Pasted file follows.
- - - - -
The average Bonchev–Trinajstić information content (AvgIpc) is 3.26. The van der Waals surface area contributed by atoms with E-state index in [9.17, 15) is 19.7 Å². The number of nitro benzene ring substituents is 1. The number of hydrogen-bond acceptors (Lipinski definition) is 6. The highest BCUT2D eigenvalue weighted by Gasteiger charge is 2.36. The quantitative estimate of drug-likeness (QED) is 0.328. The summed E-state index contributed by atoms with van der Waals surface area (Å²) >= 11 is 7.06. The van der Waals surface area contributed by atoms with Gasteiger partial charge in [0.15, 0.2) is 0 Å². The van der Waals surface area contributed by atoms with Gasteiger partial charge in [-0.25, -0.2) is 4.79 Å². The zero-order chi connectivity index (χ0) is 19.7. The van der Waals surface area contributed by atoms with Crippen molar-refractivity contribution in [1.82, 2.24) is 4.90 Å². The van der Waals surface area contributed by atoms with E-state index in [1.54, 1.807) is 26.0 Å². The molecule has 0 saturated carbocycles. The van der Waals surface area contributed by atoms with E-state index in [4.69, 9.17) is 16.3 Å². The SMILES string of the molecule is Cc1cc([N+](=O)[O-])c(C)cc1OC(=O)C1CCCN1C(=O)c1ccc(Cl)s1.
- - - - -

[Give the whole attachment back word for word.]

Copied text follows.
The average Bonchev–Trinajstić information content (AvgIpc) is 3.26. The van der Waals surface area contributed by atoms with E-state index in [9.17, 15) is 19.7 Å². The number of nitro benzene ring substituents is 1. The number of hydrogen-bond acceptors (Lipinski definition) is 6. The highest BCUT2D eigenvalue weighted by Gasteiger charge is 2.36. The quantitative estimate of drug-likeness (QED) is 0.328. The summed E-state index contributed by atoms with van der Waals surface area (Å²) >= 11 is 7.06. The van der Waals surface area contributed by atoms with Gasteiger partial charge in [0.15, 0.2) is 0 Å². The van der Waals surface area contributed by atoms with Gasteiger partial charge in [-0.25, -0.2) is 4.79 Å². The zero-order chi connectivity index (χ0) is 19.7. The van der Waals surface area contributed by atoms with Crippen molar-refractivity contribution in [1.82, 2.24) is 4.90 Å². The van der Waals surface area contributed by atoms with E-state index in [1.54, 1.807) is 26.0 Å². The molecule has 0 saturated carbocycles. The van der Waals surface area contributed by atoms with E-state index in [4.69, 9.17) is 16.3 Å². The SMILES string of the molecule is Cc1cc([N+](=O)[O-])c(C)cc1OC(=O)C1CCCN1C(=O)c1ccc(Cl)s1.